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caitejay

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About caitejay

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  • Gender
    Female
  • Location
    Maryland, right outside of DC

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  • Member Title
    Highlander

Previous Fields

  • Dollhouse Building Experience
    One
  • Real Name
    HIghlander
  • Country
    United States

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  1. I don't really need one, but accidentally made one while laying out my masking tape and thought maybe a doubled-back connection would mean fewer failure points (though maybe it means more?) The accidental box I made was large, spanning from one end of the house to a second floor. If I need to make a T with the tape, doesn't it then become difficult to fold? Because I can only fold in one direction, and I probably don't want to be punching eyelets through all those layers of tape?
  2. Is a box configuration of the tape wire okay (assuming I install the eyelets correctly)? I thought I read someone's post that it isn't okay, but I can't find anything in Cir-Kit's documentation or on the web that specifically addresses it.
  3. Turns out hubby has such a tool, so I am in business!
  4. These both are great ideas - both pre-taping with painters tape, and the multi tool saw. I'm going to employ both. I've got rooms that are going to have four light sources: a chandelier, sconces, and a lit fireplace, so it quickly gets complicated, and I've been trying to figure out what the best path is to tape everything. The painters tape means I can screw up a bunch and not suffer for it. And then the saw makes it easy to jump floors - I wasn't thrilled about bringing tape out over the edges of the floors. It also means I can place my junction near the back of the house, instead of in the front. @Mid-life madness Looks like you were able to use the saw on MDF? That's what I'm working with, so it's great to see your picture.
  5. I successfully made light today! (on my test MDF), so feel more confident moving forward. Now I just have to figure out how to lay all the tape out. I want as many fold-turns as possible (as opposed to cut-turns). I didn't think that planning out the tape would be so difficult!
  6. Yes, troubleshooting was my other motivation - if I have a bad connection somewhere, at least not all the lights would be affected, and I could always maybe tap into that second circuit. Not sure if I'm thinking clearly on this though.
  7. I am about to embark on my first wiring project (tape wiring the Grosvenor Hall), and am looking at putting a lot of lights in. I have two questions - have you ever wired a house where you later felt like you had too many lights in it? I may have 2-4 per room (15 rooms). Does that just make things too bright? Second question - I'm wondering if it makes sense to have two transformers. I'm thinking maybe that takes some of the pressure off the number of lights that I want, and maybe that might make it easier for wiring? I actually am not sure how it would make wiring easier, but I heard someone mention that in a tutorial somewhere and it's stuck with me.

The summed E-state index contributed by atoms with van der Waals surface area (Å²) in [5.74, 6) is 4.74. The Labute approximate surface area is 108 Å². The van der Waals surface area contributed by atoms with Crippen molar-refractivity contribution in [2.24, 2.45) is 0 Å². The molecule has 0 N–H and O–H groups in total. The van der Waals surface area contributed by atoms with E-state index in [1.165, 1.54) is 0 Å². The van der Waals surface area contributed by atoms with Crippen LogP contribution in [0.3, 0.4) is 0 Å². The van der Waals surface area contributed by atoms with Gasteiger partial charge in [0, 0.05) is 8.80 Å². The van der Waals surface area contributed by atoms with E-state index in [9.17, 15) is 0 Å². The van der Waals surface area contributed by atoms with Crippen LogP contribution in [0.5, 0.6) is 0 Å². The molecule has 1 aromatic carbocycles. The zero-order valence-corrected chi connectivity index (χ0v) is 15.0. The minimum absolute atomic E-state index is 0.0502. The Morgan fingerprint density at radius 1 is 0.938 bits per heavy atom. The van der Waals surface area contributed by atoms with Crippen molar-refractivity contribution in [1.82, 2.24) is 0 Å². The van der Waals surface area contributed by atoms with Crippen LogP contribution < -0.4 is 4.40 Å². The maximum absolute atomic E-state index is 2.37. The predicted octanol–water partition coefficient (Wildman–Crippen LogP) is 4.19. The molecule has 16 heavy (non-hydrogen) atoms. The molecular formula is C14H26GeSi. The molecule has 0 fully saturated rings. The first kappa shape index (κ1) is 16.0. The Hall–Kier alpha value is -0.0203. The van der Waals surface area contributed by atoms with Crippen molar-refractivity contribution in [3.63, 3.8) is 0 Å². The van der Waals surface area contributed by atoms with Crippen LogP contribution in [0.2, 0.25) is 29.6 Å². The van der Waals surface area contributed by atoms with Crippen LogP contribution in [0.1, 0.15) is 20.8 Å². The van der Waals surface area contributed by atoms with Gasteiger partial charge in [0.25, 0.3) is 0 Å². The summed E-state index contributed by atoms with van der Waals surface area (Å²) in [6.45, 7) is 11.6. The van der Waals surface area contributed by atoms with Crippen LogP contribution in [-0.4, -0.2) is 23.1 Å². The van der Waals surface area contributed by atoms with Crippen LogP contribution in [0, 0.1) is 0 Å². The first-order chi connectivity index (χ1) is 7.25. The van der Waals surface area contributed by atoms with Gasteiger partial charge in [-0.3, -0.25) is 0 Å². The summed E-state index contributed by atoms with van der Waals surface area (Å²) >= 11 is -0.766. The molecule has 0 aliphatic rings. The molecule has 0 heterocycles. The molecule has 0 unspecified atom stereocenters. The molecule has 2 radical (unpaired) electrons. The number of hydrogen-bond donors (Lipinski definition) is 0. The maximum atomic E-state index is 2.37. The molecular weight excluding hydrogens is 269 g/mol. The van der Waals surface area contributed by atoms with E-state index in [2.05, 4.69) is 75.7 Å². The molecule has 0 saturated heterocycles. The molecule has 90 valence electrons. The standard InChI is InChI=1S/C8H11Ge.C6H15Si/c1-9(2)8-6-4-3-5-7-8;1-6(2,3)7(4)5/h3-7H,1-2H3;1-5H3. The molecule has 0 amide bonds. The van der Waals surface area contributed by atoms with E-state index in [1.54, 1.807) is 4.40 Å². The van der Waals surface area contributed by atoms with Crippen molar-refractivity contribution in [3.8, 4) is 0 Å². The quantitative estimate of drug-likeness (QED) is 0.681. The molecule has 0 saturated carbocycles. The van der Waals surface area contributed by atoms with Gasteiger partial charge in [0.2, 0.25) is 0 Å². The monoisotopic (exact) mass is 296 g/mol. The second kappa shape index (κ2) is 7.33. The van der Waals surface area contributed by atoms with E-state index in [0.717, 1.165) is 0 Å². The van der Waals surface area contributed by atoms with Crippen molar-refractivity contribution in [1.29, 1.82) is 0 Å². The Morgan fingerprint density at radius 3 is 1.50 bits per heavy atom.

8. I say forget the tea - pour yourself a big glass of wine, ignore the house for a few days, then come back and systematically test where possible, or re-tape and re-connect on surfaces that are exposed.
  9. Oh my goodness, I wish I had some good advice for you!
  10. Wow, you're building that from scratch? Very neat!!
  11. I make jewelry as a side hobby, those skills came in handy with this chandelier!
  12. Thanks for the advice - I definitely need to add trim to my door - haven't gotten around to that yet. I think you're right about lightening it up - the dark red isn't really working somehow. I'm a big fan of Old Town Alexandria, it does remind me of some of the streets down there!
  13. I had the same problem with a dollhouse I'm currently renovating - it's a non-standard scale, and nothing fit right. I ended up enlarging the window openings and using the smallest standard windows I could find - they're enormous compared to the front door, but the overall effect works out allright. But you could make windows with various sizes of moulding and scrap wood, use transparency sheets for the glass - it would be a bit more tedious than force-fitting standard windows, but it could be done. I'm finding that with my renovation, I'm having to build more components / furniture than I'm buying ready-made, simply for the fact that the sizes are all off.
  14. I made my own lighting for the first time last night - this is a chandelier for a non-electrified house, but it's not going to be difficult to add a hanging bulb for when I make these for my electrified Beacon Hill. Sorry for the bad picture quality, it was surprisingly difficult to photograph! The ceiling medallion is just a decorative wood thingie from Michael's that I gold-leafed.
  15. wow, I'm impressed! Really one of the best homemade minis I've seen!!
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